The Rendezvous has been serving ribs in a downtown Memphis alley since 1948 and has been owned and operated by the Vergos family for three generations. The ambiance is very casual, with picnic-table-LIKE tables with tons of photos and memoirs over the years of the owners with various celebrities who have stopped in during various visits including names like Bill and Hillary Clinton. Think red checkered table cloths and baskets full of fried food and bread with chicken and beef on the way.

Robert Junior waited on us, not to be confused with his dad Robert Senior. Perhaps a whole lot younger than “Senior,” he’s been waiting tables with the Vergos family since 1981 and still looks like a young pup! He had many a historical story to share about the establishment and it’s history. Together with a number of other long time waiters (Percy, who has been on board since 1971), Geno (also since 1971), Albert (since 1973), and Jack (since 1965), they have kept Rendezvous alive with vigor and personality.

The restaurant has been around since 1948, when original owner Charlie Vergos discovered a coal chute and shortly thereafter, started a legend. The coal chute gave him a vent for his talent over a grill and allowed him to expand from ham and cheese sandwiches to ribs. Today, the place is a Ribs Joint legend in Memphis and on average, several thousand people head to Rendezvous Ribs on a Saturday night to sink their teeth into what makes Memphis…..Memphis.

You can order a variety of “Ribs” options but given that we were newcomers, we let Robert Junior order away on our behalf. And so, we went with a beef brisket choice, lamb riblets and pork shoulder, as well as red beans and rice on the side — and plenty of pickles. We had to get a side of slaw of course, as well as potato salad and peppers. All of it was oh so delicious and oh so good! Robert also brought out a sausage and pickle platter before we got to “go” with our main courses as well. (always served with saltines of course)

The deliciously traditional potato salad with paprika.

Two thumbs up and definitely worth a stop, as traditional and classic as it may be. All the waiters are fabulous and have been there for donkey’s years, so you can’t go wrong regardless of who you end up with — ask about the history, order the slaw and oh yeah, go for a pitcher of beer – perhaps the Ghost River or the Wiseacre.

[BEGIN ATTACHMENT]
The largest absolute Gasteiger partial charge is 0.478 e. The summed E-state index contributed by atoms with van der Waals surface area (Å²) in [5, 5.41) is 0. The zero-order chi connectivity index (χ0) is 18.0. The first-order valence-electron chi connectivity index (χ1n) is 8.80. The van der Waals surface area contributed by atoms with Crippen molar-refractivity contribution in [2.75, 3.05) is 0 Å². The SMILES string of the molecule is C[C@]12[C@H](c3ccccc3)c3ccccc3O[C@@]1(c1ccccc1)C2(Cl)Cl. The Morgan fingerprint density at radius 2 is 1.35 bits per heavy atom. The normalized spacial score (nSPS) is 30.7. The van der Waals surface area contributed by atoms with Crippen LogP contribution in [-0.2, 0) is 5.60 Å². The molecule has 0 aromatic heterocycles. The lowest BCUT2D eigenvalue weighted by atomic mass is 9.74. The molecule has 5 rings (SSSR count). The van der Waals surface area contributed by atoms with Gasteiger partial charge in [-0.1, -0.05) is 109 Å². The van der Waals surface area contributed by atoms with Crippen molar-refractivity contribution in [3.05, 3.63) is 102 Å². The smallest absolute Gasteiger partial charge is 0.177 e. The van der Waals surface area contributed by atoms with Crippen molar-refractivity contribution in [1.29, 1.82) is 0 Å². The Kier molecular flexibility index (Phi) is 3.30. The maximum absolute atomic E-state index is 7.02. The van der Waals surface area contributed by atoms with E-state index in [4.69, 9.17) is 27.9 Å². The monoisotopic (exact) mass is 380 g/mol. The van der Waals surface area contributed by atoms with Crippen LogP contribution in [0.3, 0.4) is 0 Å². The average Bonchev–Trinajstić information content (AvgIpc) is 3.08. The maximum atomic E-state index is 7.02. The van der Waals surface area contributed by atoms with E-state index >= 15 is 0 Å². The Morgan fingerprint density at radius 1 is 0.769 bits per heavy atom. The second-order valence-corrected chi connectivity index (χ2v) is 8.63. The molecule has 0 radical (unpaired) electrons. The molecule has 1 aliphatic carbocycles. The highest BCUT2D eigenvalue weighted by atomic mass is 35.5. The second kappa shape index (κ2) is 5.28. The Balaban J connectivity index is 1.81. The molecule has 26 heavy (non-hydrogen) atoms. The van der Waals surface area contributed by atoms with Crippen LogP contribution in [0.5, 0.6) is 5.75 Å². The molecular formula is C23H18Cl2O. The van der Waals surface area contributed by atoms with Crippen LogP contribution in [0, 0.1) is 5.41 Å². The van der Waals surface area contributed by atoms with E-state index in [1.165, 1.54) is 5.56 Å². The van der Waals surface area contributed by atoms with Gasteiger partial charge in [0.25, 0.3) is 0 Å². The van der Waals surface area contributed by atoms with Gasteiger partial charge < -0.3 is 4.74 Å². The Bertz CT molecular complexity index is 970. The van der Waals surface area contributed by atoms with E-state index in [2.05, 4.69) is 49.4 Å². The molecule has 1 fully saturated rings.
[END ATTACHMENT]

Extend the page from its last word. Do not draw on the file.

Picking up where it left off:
You can also purchase their famous seasoning in a 4.5 ounce jar, their BBQ sauce and their Rendezvous seasoned popcorn on-site. What else is cool is that regardless of where you are in the continental USA, you can order their ribs online at www.hogsfly.com or via phone 888.HOGS-FLY.


Charlie Vergos’ Rendezvous Ribs


52 South Second Street

Memphis, TN 38104

(901) 523.2746

Suggested Lunch venues in Memphis include the following:

  • Trolley Stop Market @TrolleyStopMkt on 704 Madison Avenue
  • Gus’s Fried Chicken on 310 South Front Street
  • LUNCHBOX eats @LUNCHBOXeats at 288 South 4th Street
  • South of Beale @southofbeale on 361 South Main Street
  • Central BBQ @CentralBBQ on 147 East Butler Avenue
  • The Majestic Grille @MajesticGrille on 145 South Main Street

Also, you should check out Overton Square aka @overtonsquare on “social.” It is a relatively new theater and entertainment district in Midtown Memphis, which is only about a 10 minute drive from downtown and we didn’t find parking to be a problem.

Check out their boutique shopping options in the afternoon and then stay in the area for food and drinks. There are some great restaurants in the square and music venues (Lafayette’s is a combo of both). Both Boscos aka @BoscosSquared on Twitter and Local Gastropub aka @localgastropub, have Happy Hour Specials.

Disclosure: we were hosted by a chunk of venues above during our stay, however all opinions here are entirely my own.




We also had an opportunity to meet executive chef Max Hussey, who just came to Memphis from San Francisco, so we were able to chat about the food scene in the city where I hang my hat more than anywhere else when I’m not on an airplane or driving across the grand United States.

A southerner at heart, he weaves in influences from New Orleans and Boston, and most recently, as mentioned above, San Francisco where he put his Memphis-style spin on Bananas Foster as executive chef at the award-winning Southpaw BBQ, the Southern-inspired restaurant on Mission Street.

At eighty3, Max uses free-style because, he says, “it gets you out of cooking the same menu every night and repeat guests get to try new things.” What was so refreshing about his menu, that while it does have a southern flare, it wasn’t heavy and laden with all the ingredients you love but that tends to add too many unnecessary calories and cholesterol.

The salad selection was extensive and included a butter lettuce salad with cherry tomatoes, red onion, panko and gorgonzola, a simple but delicious Caesar with parmesan artisan croutons, anchovies and cherry tomatoes, a wedge salad with beef tenderloin tips, bacon, onions, tomato, gorgonzola and onion tangles, a cherry bomb salad with kale chips, stuffed crispy peppadew peppers, tomato, red onion, carrots and a honey basil vinaigrette, a blackened ahi tuna salad with mixed greens, tomato, red onions and a citrus wonton and the eighty 3 chopped salad with is served with a champagne vinaigrette, apple, avocado, onion, bacon, corn, tomatoes and gorgonzola. Yum!!